On this day in 1939, prompting a perplexing investigation, the erroneous word “dord” was discovered in Webster’s New International Dictionary, Second Edition: dord (dôrd), n. Physics & Chem. Density.
That’s how the entry in Webster’s New International Dictionary, Second Edition, on page 771 between “dorcopsis” (“a genus of small kangaroos of Papau”) and “doré,” (“golden in color”) read when published in 1934. Dord, in fact, was a non-word with no meaning, but there the ghost word remained, undetected in Webster’s hallowed pages for five long years.
On 28 February, an editor perusing the dictionary on a whim, as editors are wont to do on a cold February evening, noticed the word “dord” was missing an etymology, or origin, and commenced to investigate the matter. Upon investigation, the sharp-eyed editor learned that on 31 July 1931, Austin M. Patterson, Webster’s chemistry editor, sent a slip to the printers reading, “D or d, cont./density.” Patterson’s intention was to add “density” to the list of words that the letter “D” can abbreviate. But the slip was misplaced and later misinterpreted to represent a single entry. The phrase “D or d” was interpreted as the word “Dord,” and its meaning, simply, “density.” The ghost word was assigned a part of speech and a pronunciation, slipped past proofreaders, and landed triumphantly on page 771 as a bona-fide word.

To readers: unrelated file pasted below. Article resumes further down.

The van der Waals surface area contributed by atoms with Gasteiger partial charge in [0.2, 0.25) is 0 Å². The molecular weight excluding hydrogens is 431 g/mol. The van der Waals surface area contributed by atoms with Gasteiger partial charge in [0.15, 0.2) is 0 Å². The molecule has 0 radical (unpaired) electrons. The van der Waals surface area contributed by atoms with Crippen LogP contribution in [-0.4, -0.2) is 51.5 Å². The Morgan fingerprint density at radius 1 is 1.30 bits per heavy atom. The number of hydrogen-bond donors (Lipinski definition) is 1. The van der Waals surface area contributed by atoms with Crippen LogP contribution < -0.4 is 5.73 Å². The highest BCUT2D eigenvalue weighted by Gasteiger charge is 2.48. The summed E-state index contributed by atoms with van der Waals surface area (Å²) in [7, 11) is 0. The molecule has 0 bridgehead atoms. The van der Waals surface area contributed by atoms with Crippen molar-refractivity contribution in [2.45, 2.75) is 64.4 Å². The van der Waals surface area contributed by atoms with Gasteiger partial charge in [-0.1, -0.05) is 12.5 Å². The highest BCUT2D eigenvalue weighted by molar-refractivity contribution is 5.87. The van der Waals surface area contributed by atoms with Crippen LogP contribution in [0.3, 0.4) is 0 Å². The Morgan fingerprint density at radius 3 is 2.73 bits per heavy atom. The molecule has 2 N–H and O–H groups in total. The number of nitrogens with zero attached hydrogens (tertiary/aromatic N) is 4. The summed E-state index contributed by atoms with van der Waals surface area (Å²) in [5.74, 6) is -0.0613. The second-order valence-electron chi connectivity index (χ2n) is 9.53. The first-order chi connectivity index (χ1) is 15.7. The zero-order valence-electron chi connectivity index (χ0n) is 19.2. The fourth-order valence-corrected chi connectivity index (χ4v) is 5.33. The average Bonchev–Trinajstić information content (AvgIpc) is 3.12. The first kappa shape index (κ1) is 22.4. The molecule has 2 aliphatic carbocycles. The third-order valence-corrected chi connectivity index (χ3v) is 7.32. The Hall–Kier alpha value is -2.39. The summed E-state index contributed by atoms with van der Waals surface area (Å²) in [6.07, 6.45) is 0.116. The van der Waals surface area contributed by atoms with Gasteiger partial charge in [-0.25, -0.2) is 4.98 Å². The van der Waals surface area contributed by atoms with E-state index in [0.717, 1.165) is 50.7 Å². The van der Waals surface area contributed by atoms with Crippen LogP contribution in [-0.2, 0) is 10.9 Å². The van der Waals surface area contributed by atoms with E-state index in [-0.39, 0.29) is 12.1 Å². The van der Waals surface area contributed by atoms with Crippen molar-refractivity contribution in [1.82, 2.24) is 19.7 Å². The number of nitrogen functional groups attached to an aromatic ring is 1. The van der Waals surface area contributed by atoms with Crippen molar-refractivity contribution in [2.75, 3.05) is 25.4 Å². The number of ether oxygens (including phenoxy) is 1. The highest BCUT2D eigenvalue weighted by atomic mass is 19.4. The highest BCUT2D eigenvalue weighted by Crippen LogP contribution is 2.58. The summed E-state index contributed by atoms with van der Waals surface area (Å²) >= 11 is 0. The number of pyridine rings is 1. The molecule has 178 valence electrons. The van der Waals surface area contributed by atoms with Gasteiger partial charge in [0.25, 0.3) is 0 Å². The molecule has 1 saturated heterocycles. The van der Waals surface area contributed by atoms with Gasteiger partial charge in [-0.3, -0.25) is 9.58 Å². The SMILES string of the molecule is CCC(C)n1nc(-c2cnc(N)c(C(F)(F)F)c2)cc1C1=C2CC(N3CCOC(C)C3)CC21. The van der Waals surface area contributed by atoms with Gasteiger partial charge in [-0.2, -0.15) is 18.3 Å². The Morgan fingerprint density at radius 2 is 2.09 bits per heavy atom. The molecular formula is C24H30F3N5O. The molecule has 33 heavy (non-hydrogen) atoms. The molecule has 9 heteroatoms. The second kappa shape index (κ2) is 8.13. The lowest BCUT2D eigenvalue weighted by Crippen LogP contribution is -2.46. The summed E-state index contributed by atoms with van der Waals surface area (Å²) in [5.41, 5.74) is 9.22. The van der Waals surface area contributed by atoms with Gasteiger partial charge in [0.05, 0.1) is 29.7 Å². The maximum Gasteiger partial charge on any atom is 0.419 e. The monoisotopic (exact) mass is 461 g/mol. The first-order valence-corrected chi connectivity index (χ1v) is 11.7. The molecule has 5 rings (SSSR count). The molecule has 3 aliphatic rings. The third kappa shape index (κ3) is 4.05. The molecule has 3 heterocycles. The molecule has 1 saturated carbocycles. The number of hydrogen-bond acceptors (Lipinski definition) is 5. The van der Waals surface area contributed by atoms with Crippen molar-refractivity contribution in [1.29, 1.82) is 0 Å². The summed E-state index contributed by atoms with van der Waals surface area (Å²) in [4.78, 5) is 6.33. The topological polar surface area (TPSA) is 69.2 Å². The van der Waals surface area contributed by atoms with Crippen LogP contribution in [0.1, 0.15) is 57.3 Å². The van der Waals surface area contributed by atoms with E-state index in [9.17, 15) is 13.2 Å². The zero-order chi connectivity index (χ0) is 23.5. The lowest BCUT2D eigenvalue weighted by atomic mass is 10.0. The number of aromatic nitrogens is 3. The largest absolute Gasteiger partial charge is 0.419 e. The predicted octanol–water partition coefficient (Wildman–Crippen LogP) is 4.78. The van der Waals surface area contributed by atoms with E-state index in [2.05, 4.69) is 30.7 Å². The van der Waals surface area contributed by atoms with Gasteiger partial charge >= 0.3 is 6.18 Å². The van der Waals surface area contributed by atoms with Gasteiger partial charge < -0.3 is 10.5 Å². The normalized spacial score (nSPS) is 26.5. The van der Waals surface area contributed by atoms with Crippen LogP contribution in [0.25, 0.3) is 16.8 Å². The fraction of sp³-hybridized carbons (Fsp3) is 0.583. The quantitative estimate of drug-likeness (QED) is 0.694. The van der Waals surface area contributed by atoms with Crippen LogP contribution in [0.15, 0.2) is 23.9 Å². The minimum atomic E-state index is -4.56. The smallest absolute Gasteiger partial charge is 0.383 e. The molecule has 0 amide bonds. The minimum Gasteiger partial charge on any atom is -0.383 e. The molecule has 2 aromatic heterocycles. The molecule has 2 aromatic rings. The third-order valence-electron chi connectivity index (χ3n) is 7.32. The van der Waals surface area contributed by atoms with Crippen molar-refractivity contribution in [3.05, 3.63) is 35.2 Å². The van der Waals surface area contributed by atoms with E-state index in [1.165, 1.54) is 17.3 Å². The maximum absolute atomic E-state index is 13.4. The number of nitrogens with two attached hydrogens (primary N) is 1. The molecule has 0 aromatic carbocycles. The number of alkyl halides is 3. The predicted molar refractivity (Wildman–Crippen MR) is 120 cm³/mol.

“As soon as someone else entered the pronunciation,” Merriam Webster editor Philip Gove wrote, “dord was given the slap on the back that sent breath into its being. Whether the etymologist ever got a chance to stifle it, there is no evidence. It simply has no etymology. Thereafter, only a proofreader had final opportunity at the word, but as the proof passed under his scrutiny he was at the moment not so alert and suspicious as usual.”
“Dord” was struck from the pages of Webster’s International 1940 edition and “density” was added as an additional meaning for the abbreviation “D or d” as originally intended.
But Gove, the Merriam Webster editor who explained the error to “American Speech,” seemed loathe to let “dord” go. “It’s probably too bad,” he wrote, “for why shouldn’t “dord” mean density?”